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Chapter 4

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Chapter 4

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  1. Chapter 4 OSI Transport Layer

  2. Note for Instructors • These presentations are the result of a collaboration among the instructors at St. Clair College in Windsor, Ontario. • Thanks must go out to Rick Graziani of Cabrillo College. His material and additional information was used as a reference in their creation. • If anyone finds any errors or omissions, please let me know at: •

  3. OSI Transport Layer Roles of the Transport Layer

  4. Purpose of the Transport Layer • The Layer 4 data stream is alogical connection between theendpoints of a network. • It provides transport servicesfrom a host to a destination. • This service is sometimesreferred to as anend-to-end service. • Provides two protocols: • TCP – Transmission Control Protocol • UDP – User Datagram Protocol

  5. Purpose of the Transport Layer • We will be focusing on the Layer that: • Segments the data. • Creates and inserts the header for either the TCP or the UDP protocol.

  6. Purpose of the Transport Layer • Primary responsibilities: • Tracking the individual communications between applications on the source and destination hosts. • Segmenting the data and managing each piece. • Reassembling the segments into streams of application data. • Identifying the different applications. • Performing flow control between end users. • Enabling error recovery. • Initiating a session.

  7. Segmentation and Reassembly • An Ethernet frame has a maximum frame size or Maximum Transmission Unit (MTU) of 1,518 bytes. • When a larger message must be sent, the application data must be segmented into sections that will not exceed the maximum size. • The segment size must also take into account the encapsulation process that must take place before the frame can be transmitted.

  8. Segmentation and Reassembly

  9. Tracking Individual Conversations • Any host can have multiple applications running simultaneously. • Transport Layer maintains these separate data streams. • For example, it makes sure that Instant Messaging data does not appear on the E-mail application.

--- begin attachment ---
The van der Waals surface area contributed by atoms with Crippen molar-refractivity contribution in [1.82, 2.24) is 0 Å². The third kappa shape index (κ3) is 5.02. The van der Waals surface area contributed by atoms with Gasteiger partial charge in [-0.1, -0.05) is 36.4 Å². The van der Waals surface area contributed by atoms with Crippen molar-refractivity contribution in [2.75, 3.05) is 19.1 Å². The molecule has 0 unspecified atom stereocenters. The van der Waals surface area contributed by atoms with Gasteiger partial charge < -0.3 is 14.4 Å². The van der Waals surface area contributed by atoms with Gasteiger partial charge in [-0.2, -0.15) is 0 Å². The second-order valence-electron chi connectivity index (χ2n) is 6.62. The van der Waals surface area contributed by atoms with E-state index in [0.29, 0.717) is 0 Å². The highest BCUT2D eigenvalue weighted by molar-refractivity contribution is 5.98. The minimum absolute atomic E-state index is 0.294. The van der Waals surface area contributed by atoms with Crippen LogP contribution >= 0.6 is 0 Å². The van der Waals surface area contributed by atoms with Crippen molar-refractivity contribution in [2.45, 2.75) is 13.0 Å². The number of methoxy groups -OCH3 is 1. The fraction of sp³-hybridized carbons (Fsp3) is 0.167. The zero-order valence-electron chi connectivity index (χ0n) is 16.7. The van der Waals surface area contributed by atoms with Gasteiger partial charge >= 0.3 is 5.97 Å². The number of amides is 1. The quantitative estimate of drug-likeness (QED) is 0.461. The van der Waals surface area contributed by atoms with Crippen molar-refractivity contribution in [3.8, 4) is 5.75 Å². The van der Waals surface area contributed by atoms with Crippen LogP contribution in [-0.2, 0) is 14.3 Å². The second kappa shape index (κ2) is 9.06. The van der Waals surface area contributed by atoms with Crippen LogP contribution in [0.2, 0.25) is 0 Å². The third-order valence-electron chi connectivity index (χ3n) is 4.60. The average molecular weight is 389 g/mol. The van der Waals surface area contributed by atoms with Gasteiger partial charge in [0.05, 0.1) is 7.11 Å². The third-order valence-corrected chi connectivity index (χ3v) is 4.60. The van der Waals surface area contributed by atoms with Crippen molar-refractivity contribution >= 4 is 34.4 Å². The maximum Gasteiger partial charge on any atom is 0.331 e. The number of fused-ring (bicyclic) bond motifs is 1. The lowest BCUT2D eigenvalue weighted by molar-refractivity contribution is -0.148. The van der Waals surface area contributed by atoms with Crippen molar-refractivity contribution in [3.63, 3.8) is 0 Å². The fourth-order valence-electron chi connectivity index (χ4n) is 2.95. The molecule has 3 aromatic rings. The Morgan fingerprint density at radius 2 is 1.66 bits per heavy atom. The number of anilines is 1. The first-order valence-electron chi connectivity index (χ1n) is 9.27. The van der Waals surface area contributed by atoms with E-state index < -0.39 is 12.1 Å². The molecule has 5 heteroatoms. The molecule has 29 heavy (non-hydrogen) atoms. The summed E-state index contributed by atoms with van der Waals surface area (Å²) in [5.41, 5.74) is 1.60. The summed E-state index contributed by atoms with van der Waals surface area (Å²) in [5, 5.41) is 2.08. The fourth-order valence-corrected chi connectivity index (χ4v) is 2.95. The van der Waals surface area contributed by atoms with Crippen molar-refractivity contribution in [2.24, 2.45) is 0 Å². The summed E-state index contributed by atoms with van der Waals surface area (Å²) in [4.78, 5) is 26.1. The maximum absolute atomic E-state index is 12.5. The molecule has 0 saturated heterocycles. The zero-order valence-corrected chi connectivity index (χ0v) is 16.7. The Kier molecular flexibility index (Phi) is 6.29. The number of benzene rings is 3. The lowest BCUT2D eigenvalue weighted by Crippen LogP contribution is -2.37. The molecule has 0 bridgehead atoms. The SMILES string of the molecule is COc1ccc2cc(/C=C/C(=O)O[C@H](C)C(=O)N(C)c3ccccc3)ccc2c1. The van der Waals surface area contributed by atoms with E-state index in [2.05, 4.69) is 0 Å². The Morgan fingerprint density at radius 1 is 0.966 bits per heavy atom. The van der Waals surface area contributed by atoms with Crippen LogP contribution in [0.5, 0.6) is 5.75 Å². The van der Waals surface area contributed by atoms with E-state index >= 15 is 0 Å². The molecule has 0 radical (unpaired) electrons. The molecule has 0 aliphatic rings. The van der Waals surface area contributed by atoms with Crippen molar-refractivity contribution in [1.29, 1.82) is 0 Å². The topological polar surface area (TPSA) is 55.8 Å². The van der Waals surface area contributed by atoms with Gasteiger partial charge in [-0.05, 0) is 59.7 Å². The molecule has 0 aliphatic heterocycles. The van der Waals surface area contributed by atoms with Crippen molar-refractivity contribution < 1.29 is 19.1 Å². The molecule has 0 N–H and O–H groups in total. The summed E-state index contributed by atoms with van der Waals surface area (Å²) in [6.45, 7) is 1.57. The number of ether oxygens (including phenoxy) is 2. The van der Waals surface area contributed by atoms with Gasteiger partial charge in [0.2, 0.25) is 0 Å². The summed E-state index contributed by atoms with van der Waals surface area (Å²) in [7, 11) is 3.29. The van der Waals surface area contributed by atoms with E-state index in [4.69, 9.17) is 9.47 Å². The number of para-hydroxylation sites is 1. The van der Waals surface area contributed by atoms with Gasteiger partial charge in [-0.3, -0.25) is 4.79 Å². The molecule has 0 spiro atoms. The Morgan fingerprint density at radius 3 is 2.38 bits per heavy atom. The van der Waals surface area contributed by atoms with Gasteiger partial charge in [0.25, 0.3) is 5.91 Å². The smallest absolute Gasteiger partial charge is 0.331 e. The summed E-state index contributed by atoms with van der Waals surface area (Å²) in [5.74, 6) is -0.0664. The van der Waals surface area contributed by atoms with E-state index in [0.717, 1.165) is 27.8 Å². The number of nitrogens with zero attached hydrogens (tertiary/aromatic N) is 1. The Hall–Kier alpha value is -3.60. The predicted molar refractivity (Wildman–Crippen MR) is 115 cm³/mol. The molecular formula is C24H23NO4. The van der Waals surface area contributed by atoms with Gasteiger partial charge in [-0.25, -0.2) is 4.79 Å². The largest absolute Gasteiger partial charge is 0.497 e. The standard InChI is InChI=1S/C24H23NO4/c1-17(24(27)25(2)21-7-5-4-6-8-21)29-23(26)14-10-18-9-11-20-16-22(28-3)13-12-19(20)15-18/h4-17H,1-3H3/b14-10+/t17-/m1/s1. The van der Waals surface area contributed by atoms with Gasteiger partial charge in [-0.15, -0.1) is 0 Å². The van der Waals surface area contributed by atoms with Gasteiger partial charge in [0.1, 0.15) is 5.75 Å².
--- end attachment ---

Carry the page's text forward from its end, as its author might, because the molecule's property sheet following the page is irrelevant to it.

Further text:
10. Application Layer passes large amounts of data. Transport Layer breaks into smaller pieces called segments. Segmenting Data

  11. Multiplexingallows multiple, concurrent applications. Segmentation allows multiplexing of the data from all sessions. Segmenting Data

  12. Reassembling Segments Segment numbers allow reassembly of the data in the proper order.

  13. After reassembly, the port number is used to pass the data to the correct application. 25 80 When created, each segment is assigned a unique application identifier.(Port Number) 25 Reassembling Segments

  14. Network hosts have limited resources.(Memory, Bandwidth) Regulating the amount thatcan be transmitted orreceived is flow control. Flow Control

  15. Transport layer protocols can request a retransmission. Error Recovery It is possible for a piece of data to become corrupted or lost.

  16. Transport layer provides forconnection orientation. Allows the data to be closely managed. Initiating a Session

  17. Supporting Reliable Communication • Different applications have different requirements. • Different protocols have been developed to meet them. UDP TCP

  18. OSI Transport Layer TCP and UDP

  19. TCP and UDP • Two most common Transport Layer protocols

  20. TCP and UDP

  21. User Datagram Protocol (UDP) • Connectionless • “Best Effort” delivery • Low overhead Example Applications Domain Name System (DNS)Online GamesVoice over IP (VoIP)Dynamic Host Configuration Protocol (DHCP)Trivial File Transfer Protocol (TFTP)

  22. Transmission Control Protocol (TCP) • Connection-oriented • Reliable delivery • Error checking • Flow control Example Applications Hypertext Transfer Protocol (HTTP)File Transfer Protocol (FTP)TelnetSimple Message Transfer Protocol (SMTP)

  23. OSI Transport Layer Port Addressing

  24. Identifying the Conversations • At the TCP/IP Internet Layer: • The IP Packet Header has a Protocol field that specifies whether the segment is TCP or UDP. IP Packet Header

  25. Identifying the Conversations • When a packet is encapsulated at the Network Layer, it is coded to identify the source of the packet (TCP orUDP). IP Packet Header

  26. Identifying the Conversations • When a packet is decapsulated at the destination, the code is used to send the packet to the proper protocol (TCP or UDP). IP Protocol = 6 Data sent to TCP_____________IP Protocol = 17 Data sent to UDP

  27. Identifying the Conversations • Both TCP and UDP use port numbers to pass information to the upper layers. • These ports are actually termed sockets. • A socket is simply the combination of the device’s IP address and the source/destination port for the data, separated by a colon. • e.g. references an HTTP socket.

  28. Identifying the Conversations